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Vol. LXI, No. 25
December 11, 2009

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Guttmacher to NICHD
Green Named NHGRI Director

On the front page...

NIH director Dr. Francis Collins has named Dr. Eric D. Green as the new leader of the National Human Genome Research Institute. For the past 7 years, Green has been NHGRI’s scientific director.

“Dr. Green is the perfect choice to be NHGRI director,” said Collins. “He grew up professionally with the genome era and has been on the cutting edge of genomics research for more than two decades. As NHGRI scientific director, Dr. Green has overseen spectacular growth and diversification of the institute’s intramural research program.”

Collins led NHGRI from April 1993 until August 2008. This is the first time an institute director has risen to lead the entire NIH and picked his own successor.

Upon Collins’s departure, Dr. Alan E. Gutt-macher, former NHGRI deputy director, stepped in to serve as NHGRI’s acting director. Guttmacher was recently named acting director of the National Institute of Child Health and Human Development. Until replacements are chosen, Green will serve as NHGRI’s acting deputy director and acting scientific director in addition to his duties as NHGRI director.


  Dr. Eric Green has risen from scientific director of NHGRI to director of the institute.  
  Dr. Eric Green has risen from scientific director of NHGRI to director of the institute.  
“I’m deeply honored to be selected as the NHGRI director at a time when the field has myriad exciting opportunities to advance numerous areas of biomedicine and to revolutionize medical care,” said Green, who assumed the post Dec. 1. “I’m also very fortunate to be given the opportunity to lead NHGRI while its previous director leads all of NIH—and in an administration that has tremendous support and appreciation for scientific research.”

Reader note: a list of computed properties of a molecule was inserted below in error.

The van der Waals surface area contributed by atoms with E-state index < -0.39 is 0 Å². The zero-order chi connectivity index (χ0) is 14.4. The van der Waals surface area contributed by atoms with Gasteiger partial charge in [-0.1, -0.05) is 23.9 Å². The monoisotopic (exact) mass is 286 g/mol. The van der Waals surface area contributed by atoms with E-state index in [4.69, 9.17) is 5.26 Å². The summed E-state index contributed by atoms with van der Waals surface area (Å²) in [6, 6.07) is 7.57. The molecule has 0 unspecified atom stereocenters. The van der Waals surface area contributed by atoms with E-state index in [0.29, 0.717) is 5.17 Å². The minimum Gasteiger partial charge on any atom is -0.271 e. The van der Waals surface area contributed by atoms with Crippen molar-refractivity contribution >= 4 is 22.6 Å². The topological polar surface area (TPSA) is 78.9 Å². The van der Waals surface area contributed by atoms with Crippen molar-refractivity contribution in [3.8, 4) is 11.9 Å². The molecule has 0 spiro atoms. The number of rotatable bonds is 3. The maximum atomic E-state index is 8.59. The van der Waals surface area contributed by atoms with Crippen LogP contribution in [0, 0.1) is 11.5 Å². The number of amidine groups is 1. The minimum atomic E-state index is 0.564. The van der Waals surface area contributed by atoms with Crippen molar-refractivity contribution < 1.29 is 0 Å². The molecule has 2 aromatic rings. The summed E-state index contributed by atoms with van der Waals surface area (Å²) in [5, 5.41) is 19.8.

Since the early 1990s, Green’s research program has been at the forefront of efforts to map, sequence and understand complex genomes. His work included significant, start-to-finish involvement in the Human Genome Project. More recently, he established a program in comparative genomics that involves the generation and analyses of sequences from targeted genomic regions in evolutionarily diverse species. The resulting data have provided new insights about vertebrate genome organization and evolution and revealed how conserved sequences can be used to identify important functional elements in the genome.

Besides basic genomics research, his laboratory also investigates genetic contributions to human illness. His group has identified several human disease-related genes, including those implicated in certain forms of hereditary deafness, vascular disease and inherited peripheral neuropathy. Most recently, Green has led a number of efforts that utilize contemporary strategies for large-scale DNA sequencing to study genomic variations among humans, especially those contributing to common diseases. He is also involved in an NIH-based consortium that aims to understand the microbial communities that exist on human skin and how they contribute to health and disease.

“The Human Genome Project was a tremendous success and the research vision the NHGRI laid out at its completion in 2003 identified the key next steps to capitalize on the new knowledge about the human genome,” Green said. “We are now reaping the bounty of that investment, gaining unprecedented insights about how the genome works in health and illness. My job will be to push the application of genomics into all areas of biomedical research and find effective ways to encourage a wide range of researchers to translate genomic discoveries into medical advances.”

Green’s past contributions to the NIH research community include founding and directing the NIH Intramural Sequencing Center, establishing the NHGRI Social and Behavioral Research Branch, creating the NIH Center for Research on Genomics and Global Health and helping to launch innovative clinical programs such as the NIH Undiagnosed Diseases Program.

An author or co-author of more than 240 scientific papers, Green is a founding editor of Genome Research and co-editor of the Annual Review of Genomics and Human Genetics. He was inducted into the American Society for Clinical Investigation in 2002 and into the American Association of Physicians in 2007. He is married, has two children and lives in Bethesda. NIHRecord Icon

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